When my BTCSoftware colleagues voted to select Mental Health UK as our charity of the year we were headed into our second lockdown in England. It was an ideal time for me to share with our teams internally some of the best ways I’ve learned to manage my own mental health over my lifetime. Now, as accountants help their clients recover from months of closures, I’m excited to share some of the practical mindfulness techniques and tips that I’ve found useful with you.
Acceptance, relaxation and mindfulness
Acceptance can really help with mental health, especially when so many things are outside of our control. It might be helpful to consider what you can take control of and focus on those things. That might be something practical like setting a goal to work on or something spiritually meaningful like praying.
One minute acceptance is a quick way to draw on mindfulness techniques when you need a mental reset. Focusing on your breathing, your body and your surroundings is an easy way to bring an anxious or worried mind back to the present.
Combining tactile sensation with steady breathing is a powerful tool. Try finger breathing to pause for your one-minute acceptance exercise. It’s a technique designed for kids, so try it with your wound up work-from-home buddies too!
Feel free to save the gif for future reference – just right-click and save the image, or long-press on your mobile and download.
Mindfulness in its simplest form means that you are able to be in the present and aware of your situation. Some people love to meditate but for others, especially those experiencing high levels of anxiety, the mind can use the silence and mental space of meditation to catastrophise.
Beware of using mindfulness to ignore your anxiety – it should be a tool to calm yourself and not a way to prolong avoiding problems and finding longer-term solutions.
Practical mindfulness is about using exercises to bring your mind into focus on exactly where you are at the present moment, rather than trying to ‘bully’ your inner monologue into submission. Here are four of my favourite ways to use mindfulness in my day-to-day life.
There are many variations on this but at the core, it’s simply about stopping for a moment and focusing on what’s happening around you in the present. It also great for anxious moments because it can help you take your mind off of things and halt the panic cycle.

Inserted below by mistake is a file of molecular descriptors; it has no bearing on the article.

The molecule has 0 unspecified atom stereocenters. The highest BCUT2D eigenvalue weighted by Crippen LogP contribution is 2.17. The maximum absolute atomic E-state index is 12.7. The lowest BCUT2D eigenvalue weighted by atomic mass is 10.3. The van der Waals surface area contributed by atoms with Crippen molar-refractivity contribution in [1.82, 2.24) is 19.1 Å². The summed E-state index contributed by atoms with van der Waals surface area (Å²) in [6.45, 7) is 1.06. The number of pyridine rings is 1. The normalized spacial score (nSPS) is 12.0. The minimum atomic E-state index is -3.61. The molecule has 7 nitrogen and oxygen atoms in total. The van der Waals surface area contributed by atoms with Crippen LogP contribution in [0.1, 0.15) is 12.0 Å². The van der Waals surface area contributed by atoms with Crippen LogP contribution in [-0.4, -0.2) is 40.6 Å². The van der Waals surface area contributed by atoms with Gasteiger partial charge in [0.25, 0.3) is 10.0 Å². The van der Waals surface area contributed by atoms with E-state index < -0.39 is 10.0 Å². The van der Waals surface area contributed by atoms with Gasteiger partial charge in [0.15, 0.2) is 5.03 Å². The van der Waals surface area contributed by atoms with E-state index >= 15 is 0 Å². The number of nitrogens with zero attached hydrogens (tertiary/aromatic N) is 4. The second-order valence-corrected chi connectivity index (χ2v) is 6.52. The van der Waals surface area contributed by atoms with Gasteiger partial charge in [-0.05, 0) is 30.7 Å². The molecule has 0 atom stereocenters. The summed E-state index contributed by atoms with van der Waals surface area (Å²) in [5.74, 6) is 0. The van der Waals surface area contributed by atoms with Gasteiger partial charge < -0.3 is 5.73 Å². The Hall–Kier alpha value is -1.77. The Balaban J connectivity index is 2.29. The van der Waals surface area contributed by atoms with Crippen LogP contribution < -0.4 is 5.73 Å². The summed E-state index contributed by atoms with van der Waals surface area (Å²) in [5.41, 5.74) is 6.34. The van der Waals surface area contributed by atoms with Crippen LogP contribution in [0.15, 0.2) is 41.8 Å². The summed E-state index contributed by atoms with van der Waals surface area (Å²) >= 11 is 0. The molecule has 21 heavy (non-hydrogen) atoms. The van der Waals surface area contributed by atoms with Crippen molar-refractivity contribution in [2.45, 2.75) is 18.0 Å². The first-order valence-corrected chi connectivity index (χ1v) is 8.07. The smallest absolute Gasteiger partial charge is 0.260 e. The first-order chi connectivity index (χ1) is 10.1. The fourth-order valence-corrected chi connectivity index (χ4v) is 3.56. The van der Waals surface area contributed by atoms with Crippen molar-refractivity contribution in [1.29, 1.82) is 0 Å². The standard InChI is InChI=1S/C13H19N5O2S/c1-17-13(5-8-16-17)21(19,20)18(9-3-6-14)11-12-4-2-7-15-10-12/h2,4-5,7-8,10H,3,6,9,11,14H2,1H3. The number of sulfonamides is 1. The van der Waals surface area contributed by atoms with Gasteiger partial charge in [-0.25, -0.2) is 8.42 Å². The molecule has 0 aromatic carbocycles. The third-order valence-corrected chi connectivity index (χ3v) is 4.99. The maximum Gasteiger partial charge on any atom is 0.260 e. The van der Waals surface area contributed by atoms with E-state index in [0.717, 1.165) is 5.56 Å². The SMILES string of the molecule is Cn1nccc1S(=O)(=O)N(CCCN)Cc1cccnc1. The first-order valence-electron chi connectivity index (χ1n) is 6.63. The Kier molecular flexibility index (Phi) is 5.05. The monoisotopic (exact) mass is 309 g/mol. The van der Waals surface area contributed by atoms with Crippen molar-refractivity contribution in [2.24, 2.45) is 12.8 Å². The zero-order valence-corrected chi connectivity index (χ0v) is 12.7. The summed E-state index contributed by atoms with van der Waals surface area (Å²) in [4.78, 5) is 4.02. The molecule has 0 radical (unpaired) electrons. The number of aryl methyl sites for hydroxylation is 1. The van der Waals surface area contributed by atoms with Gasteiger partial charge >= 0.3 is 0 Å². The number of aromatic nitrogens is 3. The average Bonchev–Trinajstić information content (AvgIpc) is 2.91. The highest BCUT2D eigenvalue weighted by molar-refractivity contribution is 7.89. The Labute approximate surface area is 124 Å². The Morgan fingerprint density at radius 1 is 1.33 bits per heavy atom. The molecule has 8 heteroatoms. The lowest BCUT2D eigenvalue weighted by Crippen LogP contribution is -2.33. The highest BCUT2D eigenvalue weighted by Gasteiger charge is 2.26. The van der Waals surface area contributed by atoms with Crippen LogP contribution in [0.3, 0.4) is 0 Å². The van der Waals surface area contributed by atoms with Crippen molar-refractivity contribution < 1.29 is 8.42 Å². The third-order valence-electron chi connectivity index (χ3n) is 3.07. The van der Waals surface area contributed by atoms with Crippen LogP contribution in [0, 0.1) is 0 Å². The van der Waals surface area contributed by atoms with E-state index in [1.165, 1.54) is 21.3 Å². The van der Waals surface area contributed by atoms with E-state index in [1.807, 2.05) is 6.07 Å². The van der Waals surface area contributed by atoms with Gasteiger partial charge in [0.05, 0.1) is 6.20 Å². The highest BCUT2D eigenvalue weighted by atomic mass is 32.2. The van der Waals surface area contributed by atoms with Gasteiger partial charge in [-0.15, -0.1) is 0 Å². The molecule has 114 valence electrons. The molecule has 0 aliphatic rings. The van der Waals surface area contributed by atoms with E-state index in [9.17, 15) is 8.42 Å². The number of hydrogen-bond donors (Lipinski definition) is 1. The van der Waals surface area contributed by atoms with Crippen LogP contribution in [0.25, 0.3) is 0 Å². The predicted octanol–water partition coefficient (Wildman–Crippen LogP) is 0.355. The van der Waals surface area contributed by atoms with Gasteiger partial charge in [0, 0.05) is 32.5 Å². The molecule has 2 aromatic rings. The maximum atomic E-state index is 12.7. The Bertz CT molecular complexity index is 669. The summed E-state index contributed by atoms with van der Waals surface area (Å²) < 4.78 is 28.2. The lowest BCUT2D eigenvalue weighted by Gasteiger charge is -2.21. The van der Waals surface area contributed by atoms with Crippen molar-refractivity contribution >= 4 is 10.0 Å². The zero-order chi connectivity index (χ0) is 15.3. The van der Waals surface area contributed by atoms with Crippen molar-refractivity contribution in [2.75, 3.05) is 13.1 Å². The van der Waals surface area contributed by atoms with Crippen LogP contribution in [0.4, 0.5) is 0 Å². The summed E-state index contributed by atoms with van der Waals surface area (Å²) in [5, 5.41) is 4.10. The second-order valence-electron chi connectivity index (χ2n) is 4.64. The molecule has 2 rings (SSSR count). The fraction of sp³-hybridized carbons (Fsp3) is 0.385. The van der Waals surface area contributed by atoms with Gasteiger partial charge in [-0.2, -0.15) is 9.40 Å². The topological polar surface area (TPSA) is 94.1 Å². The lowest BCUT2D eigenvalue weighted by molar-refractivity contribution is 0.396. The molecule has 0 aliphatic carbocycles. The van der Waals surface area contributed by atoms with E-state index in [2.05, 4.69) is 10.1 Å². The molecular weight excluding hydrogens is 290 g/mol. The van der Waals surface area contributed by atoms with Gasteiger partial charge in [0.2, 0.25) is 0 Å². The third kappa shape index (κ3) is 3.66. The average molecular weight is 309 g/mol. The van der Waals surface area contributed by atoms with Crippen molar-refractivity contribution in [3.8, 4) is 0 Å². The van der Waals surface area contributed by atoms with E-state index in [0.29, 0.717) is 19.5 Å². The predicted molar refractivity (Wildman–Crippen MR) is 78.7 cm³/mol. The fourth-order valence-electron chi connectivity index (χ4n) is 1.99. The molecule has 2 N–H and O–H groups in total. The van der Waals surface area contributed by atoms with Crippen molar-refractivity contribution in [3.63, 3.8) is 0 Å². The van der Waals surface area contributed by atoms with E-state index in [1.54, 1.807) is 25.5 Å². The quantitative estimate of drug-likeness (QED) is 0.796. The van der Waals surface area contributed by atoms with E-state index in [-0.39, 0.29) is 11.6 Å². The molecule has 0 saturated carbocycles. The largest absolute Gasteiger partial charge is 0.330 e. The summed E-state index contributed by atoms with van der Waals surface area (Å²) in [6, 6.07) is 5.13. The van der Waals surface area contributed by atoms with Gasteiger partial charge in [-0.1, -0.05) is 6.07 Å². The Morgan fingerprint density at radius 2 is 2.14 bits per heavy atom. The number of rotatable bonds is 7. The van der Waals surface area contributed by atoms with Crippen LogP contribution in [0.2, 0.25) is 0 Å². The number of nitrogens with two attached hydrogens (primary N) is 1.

- 5 things you can see
- 4 things you can hear
- 3 things you can touch
- 2 things you can smell
- 1 thing you can taste
Mindful washing up
The first practical mindfulness technique I ever learned was mindful washing up. It takes advantage of a moment where you’re often doing nothing else and gives you a chance to pause and focus in on the present.
Notice every detail of the process. The scent of the soap, the sound of the bubbles fizzing and popping, the warmth of the water. It’s about involving as many senses as possible so that your mind gets a break from overthinking.
Body scanning is about paying attention to your body and noticing how it feels. Are you tense anywhere? Are you full or hungry? Can you feel the ground beneath your feet? I personally like a version of this where you start at your toes and work up your body, tensing and relaxing muscle groups. It’s also a fantastic way to relax in bed and fall asleep faster.
Giving your mind a break can be as simple as doing a bit of mental maths. One option is to count back from 100 in whatever intervals you want. Choose numbers that will challenge your maths skills because that will mean you have to focus exclusively on the numbers.
I hope that you will take a chance this week to try out the practical mindfulness techniques that have worked so well for me over the years. Let us know on Twitter if you’ve found any of them useful, or if you have tips of your own to share.
Supporting Mental Health UK
Our charity of the year 2021 is Mental Health UK. Their resources have been invaluable in creating this blog and backing up my experiences with facts and science. If you’d like to find out more about them or support them, head over to mentalhealth-uk.org